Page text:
Pennsylvania Superior Court Defers Resolution of Jurisdiction-by-Registration Debate
On June 25, an en banc panel of the Pennsylvania Superior Court (the Court) issued its long-awaited decision in Murray v. American LaFrance LLC. At stake was the question of whether, under Pennsylvania’s unique statutory framework, companies that register to do business in Pennsylvania are subject to general personal jurisdiction in the Commonwealth. This is an issue that stakeholders have been monitoring closely, but, despite recognizing the importance of the jurisdictional issue and the unsettled questions regarding the constitutionality of Pennsylvania’s consent-by-registration statute, the Court sidestepped the issue and affirmed on waiver grounds. Specifically, the Court held that plaintiffs failed to oppose defendant Federal Signal’s preliminary objection to jurisdiction in the trial court with the argument that jurisdiction existed as a result of registration and, therefore, the issue was waived on appeal. The result is a reminder both that out of state defendants may still be subject to general personal jurisdiction in the Commonwealth based solely on having registered to business in the state and also that litigants must be diligent in preserving jurisdictional arguments for appeal.
As we have discussed at length in prior alerts, the Court first addressed the issue of consent by registration in Webb-Benjamin, LLC v. International Rug Group, LLC, where it held that registration under Pennsylvania’s statute constitutes consent to general personal jurisdiction. A separate panel later reached the same conclusion in Murray prior to the decision being vacated when the Court ordered an en banc rehearing. Importantly, Webb-Benjamin remains good law following the Court’s decision to affirm Murray on waiver grounds. The constitutionality of the statute, however, has been called into question by other courts, most notably in Sullivan v. A.W. Chesterton, Inc., where Judge Eduardo Robreno of the Eastern District of Pennsylvania found that Pennsylvania’s statutory scheme is inconsistent with due process requirements as it imposes an unconstitutional condition on out-of-state companies. Following Sullivan, however, at least one federal court has continued to hold that Pennsylvania’s consent-by-registration statute is in fact constitutional.
Consequently, the debate as to whether the unique combination of Pennsylvania’s business registration and long-arm statutes amount to valid consent to general personal jurisdiction remains alive and well. Although it is difficult to reconcile such consent with the United States Supreme Court’s decision in Daimler and its progeny, at least certain courts remain willing to accept that the statutory framework is constitutional and that mere registration to do business in the Commonwealth of Pennsylvania is sufficient for state courts to exercise general personal jurisdiction over claims unrelated to conduct in the state. Although the Court stated that it “regrettably” could not address the “compelling” and “competing” perspectives on the issue in Murray, it is likely only a matter of time before the Court will be forced to reconsider the issue given its importance to litigants registered to business in the state.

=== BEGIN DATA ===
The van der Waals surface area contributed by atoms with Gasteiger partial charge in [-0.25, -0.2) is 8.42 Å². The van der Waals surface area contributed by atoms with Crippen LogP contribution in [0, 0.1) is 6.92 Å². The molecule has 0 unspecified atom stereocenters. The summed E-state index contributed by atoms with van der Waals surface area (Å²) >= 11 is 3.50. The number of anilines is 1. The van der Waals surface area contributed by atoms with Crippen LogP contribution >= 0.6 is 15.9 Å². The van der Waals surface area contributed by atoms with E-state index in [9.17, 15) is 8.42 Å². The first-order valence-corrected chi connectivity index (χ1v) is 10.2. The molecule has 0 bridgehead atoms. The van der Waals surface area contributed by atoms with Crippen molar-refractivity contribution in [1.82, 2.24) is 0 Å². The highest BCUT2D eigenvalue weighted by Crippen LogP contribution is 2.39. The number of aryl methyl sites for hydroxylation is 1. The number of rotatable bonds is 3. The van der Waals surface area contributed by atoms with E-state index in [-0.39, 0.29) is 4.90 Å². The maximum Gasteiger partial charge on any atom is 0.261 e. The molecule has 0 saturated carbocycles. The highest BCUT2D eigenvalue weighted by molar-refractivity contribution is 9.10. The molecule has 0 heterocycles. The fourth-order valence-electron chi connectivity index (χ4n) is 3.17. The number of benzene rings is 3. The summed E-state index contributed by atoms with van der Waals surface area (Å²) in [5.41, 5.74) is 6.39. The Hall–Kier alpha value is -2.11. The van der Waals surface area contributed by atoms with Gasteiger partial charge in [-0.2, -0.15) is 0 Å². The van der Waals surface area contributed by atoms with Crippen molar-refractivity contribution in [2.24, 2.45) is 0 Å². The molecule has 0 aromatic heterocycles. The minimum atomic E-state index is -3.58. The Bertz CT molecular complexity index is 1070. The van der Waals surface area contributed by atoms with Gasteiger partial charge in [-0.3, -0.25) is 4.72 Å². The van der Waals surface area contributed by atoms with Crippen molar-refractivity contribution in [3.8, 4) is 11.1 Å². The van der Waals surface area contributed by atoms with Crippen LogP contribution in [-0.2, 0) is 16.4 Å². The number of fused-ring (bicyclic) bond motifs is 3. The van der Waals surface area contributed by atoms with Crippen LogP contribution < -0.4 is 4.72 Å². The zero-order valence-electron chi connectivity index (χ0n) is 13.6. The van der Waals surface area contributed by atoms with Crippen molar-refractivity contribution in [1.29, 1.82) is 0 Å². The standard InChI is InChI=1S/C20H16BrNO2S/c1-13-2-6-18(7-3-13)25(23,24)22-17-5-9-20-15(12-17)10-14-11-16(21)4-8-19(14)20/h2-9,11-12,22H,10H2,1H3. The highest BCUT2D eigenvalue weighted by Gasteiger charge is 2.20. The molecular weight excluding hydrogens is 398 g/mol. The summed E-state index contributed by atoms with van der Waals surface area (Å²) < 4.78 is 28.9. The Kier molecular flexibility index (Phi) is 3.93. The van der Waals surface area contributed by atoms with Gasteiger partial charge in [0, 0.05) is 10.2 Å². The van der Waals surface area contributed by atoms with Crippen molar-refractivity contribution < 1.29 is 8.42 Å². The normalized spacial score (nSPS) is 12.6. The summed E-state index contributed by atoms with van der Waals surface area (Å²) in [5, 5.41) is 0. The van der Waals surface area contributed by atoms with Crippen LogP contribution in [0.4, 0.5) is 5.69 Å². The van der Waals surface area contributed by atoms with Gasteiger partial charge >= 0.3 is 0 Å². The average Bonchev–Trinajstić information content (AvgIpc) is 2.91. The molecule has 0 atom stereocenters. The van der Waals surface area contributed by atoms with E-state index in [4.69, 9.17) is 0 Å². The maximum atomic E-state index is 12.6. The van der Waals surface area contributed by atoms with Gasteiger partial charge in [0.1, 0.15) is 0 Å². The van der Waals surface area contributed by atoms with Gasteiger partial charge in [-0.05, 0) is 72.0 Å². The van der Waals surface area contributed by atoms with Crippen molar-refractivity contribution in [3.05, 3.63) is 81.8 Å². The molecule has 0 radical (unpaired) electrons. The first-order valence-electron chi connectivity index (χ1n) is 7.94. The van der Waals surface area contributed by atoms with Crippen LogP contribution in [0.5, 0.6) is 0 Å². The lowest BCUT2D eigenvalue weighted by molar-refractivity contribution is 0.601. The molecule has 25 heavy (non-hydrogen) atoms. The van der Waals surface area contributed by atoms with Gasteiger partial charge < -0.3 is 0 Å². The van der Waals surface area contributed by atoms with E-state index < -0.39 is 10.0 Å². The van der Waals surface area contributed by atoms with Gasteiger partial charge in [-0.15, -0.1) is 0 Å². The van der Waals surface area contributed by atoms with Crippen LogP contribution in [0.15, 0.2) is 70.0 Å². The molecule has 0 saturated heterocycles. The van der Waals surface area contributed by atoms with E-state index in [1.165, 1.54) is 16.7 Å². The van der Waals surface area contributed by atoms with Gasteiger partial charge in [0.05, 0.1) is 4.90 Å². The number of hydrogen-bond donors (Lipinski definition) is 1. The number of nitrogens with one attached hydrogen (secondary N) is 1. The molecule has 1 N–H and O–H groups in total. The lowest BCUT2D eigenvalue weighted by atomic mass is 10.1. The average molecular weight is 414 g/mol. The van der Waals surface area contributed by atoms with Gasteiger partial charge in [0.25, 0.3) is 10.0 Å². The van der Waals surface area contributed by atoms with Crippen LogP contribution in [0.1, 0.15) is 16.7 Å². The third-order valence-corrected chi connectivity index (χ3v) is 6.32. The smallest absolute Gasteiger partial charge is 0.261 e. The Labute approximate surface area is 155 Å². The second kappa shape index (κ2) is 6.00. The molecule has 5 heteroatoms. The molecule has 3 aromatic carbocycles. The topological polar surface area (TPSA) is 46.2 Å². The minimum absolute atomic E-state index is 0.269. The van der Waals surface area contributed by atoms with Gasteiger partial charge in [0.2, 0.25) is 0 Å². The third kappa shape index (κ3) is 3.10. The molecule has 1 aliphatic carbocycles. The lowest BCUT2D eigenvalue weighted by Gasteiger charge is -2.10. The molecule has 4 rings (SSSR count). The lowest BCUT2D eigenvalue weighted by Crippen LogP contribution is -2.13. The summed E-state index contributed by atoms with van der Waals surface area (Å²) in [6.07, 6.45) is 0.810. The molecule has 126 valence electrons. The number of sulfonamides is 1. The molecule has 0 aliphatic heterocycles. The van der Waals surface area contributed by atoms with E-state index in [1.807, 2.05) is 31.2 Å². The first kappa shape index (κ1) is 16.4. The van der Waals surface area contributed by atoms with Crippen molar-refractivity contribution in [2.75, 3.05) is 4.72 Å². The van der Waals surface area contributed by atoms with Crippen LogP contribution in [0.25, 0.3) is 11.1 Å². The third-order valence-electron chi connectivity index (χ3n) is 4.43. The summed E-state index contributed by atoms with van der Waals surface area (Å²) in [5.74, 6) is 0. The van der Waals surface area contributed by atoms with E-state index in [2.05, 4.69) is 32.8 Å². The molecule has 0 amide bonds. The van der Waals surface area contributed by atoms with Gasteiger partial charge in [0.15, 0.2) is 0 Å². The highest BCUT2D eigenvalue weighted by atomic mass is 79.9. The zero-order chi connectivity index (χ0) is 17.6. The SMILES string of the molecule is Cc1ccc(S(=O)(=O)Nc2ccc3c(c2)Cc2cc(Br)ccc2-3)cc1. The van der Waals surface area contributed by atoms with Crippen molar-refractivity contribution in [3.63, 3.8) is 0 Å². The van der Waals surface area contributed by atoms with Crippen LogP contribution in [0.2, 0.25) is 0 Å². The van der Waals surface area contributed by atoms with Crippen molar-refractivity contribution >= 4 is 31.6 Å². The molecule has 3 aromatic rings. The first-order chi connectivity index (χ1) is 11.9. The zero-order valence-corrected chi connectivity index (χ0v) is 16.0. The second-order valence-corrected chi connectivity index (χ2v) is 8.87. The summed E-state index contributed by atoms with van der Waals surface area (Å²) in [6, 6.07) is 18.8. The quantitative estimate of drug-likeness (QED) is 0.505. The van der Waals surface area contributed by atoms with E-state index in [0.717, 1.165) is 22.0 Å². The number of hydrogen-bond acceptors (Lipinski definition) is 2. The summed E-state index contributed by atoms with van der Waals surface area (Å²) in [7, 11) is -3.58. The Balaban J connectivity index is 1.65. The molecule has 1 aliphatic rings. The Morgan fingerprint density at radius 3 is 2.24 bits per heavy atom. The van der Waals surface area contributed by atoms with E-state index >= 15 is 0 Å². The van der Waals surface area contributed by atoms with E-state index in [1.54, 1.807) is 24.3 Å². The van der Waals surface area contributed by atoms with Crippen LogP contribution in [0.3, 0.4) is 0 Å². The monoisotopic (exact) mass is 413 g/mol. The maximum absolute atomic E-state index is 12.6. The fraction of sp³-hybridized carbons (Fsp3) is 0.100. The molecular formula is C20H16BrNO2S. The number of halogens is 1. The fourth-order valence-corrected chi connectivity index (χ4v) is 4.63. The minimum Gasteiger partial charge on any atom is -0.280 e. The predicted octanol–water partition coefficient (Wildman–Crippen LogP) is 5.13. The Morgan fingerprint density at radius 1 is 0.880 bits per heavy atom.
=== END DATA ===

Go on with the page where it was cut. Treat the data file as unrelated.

Although perhaps a missed opportunity to resolve an important issue for litigation in Pennsylvania, the Murray decision is a stark reminder of the risk of waiver on appeal. Indeed, even though legal issues like those at the heart of Murray are typically reviewed de novo, the Court’s decision underscores the importance of making sure all issues are properly preserved for appeal.
 Murray, et al. v. American LaFrance, LLC, et al., No. 2105 EDA 2016, 2020 PA Super 149 (Pa. Super. Ct. June 25, 2020).
 Id. at 5–6.
 Plaintiffs instead opposed defendant Federal Signal’s objection to jurisdiction on the grounds that it had sufficient contacts with the state to establish general personal jurisdiction, which was rejected by the trial court pursuant to the United States Supreme Court’s decision in Daimler AG v. Bauman, 134 S. Ct. 746 (2014). Murray, 2020 PA Super at 6–7.
 See David A. Fusco & Hugh T. McKeegan, En Banc Panel of the Pennsylvania Superior Court Gets Set for Reargument Regarding Business Registration as Consent to General Personal Jurisdiction (Oct. 25, 2019), http://www.klgates.com/en-banc-panel-of-the-pennsylvania-superior-court-gets-set-for-reargument-regarding-business-registration-as-consent-to-general-personal-jurisdiction-10-25-2019/; David R. Fine, Registration to Do Business in Pennsylvania as Implied Consent to General Personal Jurisdiction: An Unsettled Question in Pennsylvania (Feb. 28, 2019), http://www.klgates.com/registration-to-do-business-in-pennsylvania-as-implied-consent-to-general-personal-jurisdiction-an-unsettled-question-in-pennsylvania-02-27-2019/; David A. Fusco, et al., Pennsylvania Superior Court Holds That Registration to Do Business in Pennsylvania Constitutes Consent to Personal Jurisdiction After Daimler (Aug. 13, 2018), http://www.klgates.com/pennsylvania-superior-court-holds-that-registering-to-do-business-in-pennsylvania-constitutes-consent-to-personal-jurisdiction-after-idaimleri-08-13-2018/.
 Webb-Benjamin LLC v. International Rug Group, LLC, 192 A.2d 1133, 1139 (Pa. Super. Ct. 2018).
 Sullivan v. A.W. Chesterton, 384 F. Supp.3d 532, 542 (E.D. Pa. 2019).
 See Murray, 2020 PA Super at 14, n. 6 (citing Kraus v. Alcatel-Lucent, 2020 WL 951082, at *1 (E.D. Pa. Feb. 27, 2020)).
 See Daimler AG v. Bauman, 134 S. Ct. 746 (2014); BNSF Railway Co. v. Tyrell, 137 S. Ct. 1549 (2017); Bristol Myers Squibb Co. v. Superior Court of California, 137 S. Ct. 1773 (2017).
 See Murray, 2020 PA Super at 14, n. 6.